Colin Montgomerie vs. U.S. Fans: Golf’s Greatest Feuds

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He regarded them as insolent and ignorant. They looked back at him as a whiner and snob. Few loathe-hate relationships produced more sound and fury than the dysfunctional rapport between Colin Montgomerie and American golf fans. A look back at a feud that first caught fire at the ’97 U.S. Open, raged out of control at the ’99 Ryder Cup, and burned on for more than a decade before both sides finally doused the flames.
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The first outward signs of bad blood appear at the ’97 U.S. Open at Congressional, where rowdy fans pepper Monty with insults. Riled up by the abuse, the Scottish star fires back, calling one of his hecklers a “pillock” -- British slang for “wanker,” if you’re keeping score at home.
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Sensing that they’ve found themselves a sensitive target, Monty’s taunters at Congressional rush in for the kill. “Why don’t you save that for the Ryder Cup?” Monty fumes. Oh, don’t worry. They will.
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Monty’s been accused of having “rabbit ears," but even Elmer Fudd would have noticed the Scotsman’s hecklers at the ’99 Ryder Cup at the Country Club in Brookline. “He doesn’t deserve it,” Payne Stewart says, after conceding his singles match to Monty. “I don’t know if he’s got a big bull’s-eye on his back or what it is, but it’s not fair.”
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Sure, Monty bears the burden of fan abuse. But some say he also bears a share of blame. “Monty, in my opinion, brought this all on himself,” American Tour pro Billy Andrade says. “Of all the Europeans to come over to the U.S., he was the most Americanized. He went to Houston Baptist University. He dated a girl whose father had a suite at the Astrodome. I always thought when I played with him, it was amazing that he was the one that let people get to him.”
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Sickened by the slagging his son absorbs at Brookline, Monty’s father, James, walks off the course. “It was as if the very game had been defiled,” Montgomerie recalled in his 2002 autobiography, The Real Monty. “I looked for him after ... but he had walked back to the clubhouse, his lifelong love of the game having taken an irreparable blow.”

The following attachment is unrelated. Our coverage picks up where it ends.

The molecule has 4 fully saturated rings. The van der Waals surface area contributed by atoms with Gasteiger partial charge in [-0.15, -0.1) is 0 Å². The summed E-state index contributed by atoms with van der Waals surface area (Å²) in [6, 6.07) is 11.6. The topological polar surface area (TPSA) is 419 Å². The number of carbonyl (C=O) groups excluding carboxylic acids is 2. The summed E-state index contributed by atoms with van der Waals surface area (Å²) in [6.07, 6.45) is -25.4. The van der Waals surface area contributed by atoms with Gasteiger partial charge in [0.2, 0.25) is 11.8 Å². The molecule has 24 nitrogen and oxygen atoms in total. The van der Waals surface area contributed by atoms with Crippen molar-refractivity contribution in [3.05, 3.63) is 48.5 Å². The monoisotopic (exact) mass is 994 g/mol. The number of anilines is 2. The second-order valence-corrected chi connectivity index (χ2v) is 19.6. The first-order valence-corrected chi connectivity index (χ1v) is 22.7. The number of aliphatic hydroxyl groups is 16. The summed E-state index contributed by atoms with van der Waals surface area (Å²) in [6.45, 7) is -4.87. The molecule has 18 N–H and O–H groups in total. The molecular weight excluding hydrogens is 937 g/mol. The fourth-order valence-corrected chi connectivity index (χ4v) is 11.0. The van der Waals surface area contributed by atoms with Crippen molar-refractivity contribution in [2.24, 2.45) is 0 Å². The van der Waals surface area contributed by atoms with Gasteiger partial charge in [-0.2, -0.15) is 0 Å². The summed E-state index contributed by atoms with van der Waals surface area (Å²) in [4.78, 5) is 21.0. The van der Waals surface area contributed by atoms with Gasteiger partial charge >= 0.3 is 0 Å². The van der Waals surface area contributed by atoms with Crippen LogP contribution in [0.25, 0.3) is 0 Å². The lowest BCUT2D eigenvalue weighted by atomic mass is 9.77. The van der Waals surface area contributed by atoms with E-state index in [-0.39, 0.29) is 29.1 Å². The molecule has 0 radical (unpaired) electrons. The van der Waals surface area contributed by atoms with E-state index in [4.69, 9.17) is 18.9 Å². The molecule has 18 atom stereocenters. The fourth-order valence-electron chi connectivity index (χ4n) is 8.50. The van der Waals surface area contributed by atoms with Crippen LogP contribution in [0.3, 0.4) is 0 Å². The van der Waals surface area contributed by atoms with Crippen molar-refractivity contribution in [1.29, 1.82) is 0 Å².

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For the throngs at Brookline, ganging up on Monty is just too much fun. “Mrs. Doubtfire,” they shout, saluting him with a cruelly comic nickname that Monty openly despises -- and which, ironically, was first slapped on him by his Ryder Cup teammate David Feherty.
American fans treat him as their pincushion, but Monty gets revenge by being a thorn in their side, especially in the Ryder Cup. Monty sinks the winning putts for Europe in ’97 and ’04 [pictured], and captains the winning European side in 2010.
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Monty has always been at his best during the Ryder Cup, where his career record is a sparkling 20-9-7. Here, a relaxed Montgomerie spends some with the European Team's wives and girlfriends during the 2004 Ryder Cup.
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In retrospect, Monty acknowledges his own errors. “I made a mistake and answered back,” he says years later of his interaction with fans at the ’97 Open at Congressional. “And I paid for it for about 10 years.”
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By the 2012, the worst is in the past. Or is it? In an interview that year with the BBC, he says American golf fans are “not as knowledgeable” as their counterparts in the UK. “I don’t think the golf fans in America are members of golf clubs in the way they are here,” he adds, handing ammunition those who still regard him as a soft-bellied snob.
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All is forgiven, if not forgotten, as Monty finds new life on the Champions Tour. “It’s actually been quite good, a great welcome from everybody in the States, fantastic,” he says as his 2014 campaign gets underway.
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Comfortable at last on U.S. soil, Monty wins the 2014 U.S. Senior Open, his second major on the over-50 circuit. A punching bag no more, he’s also learned not to be such a sourpuss. The golfing public responds in kind. “Again, I’ve matured,” Monty says. “I’ve realized that you need the fans on your side. There’s no point in fighting against a few thousand of them out there.”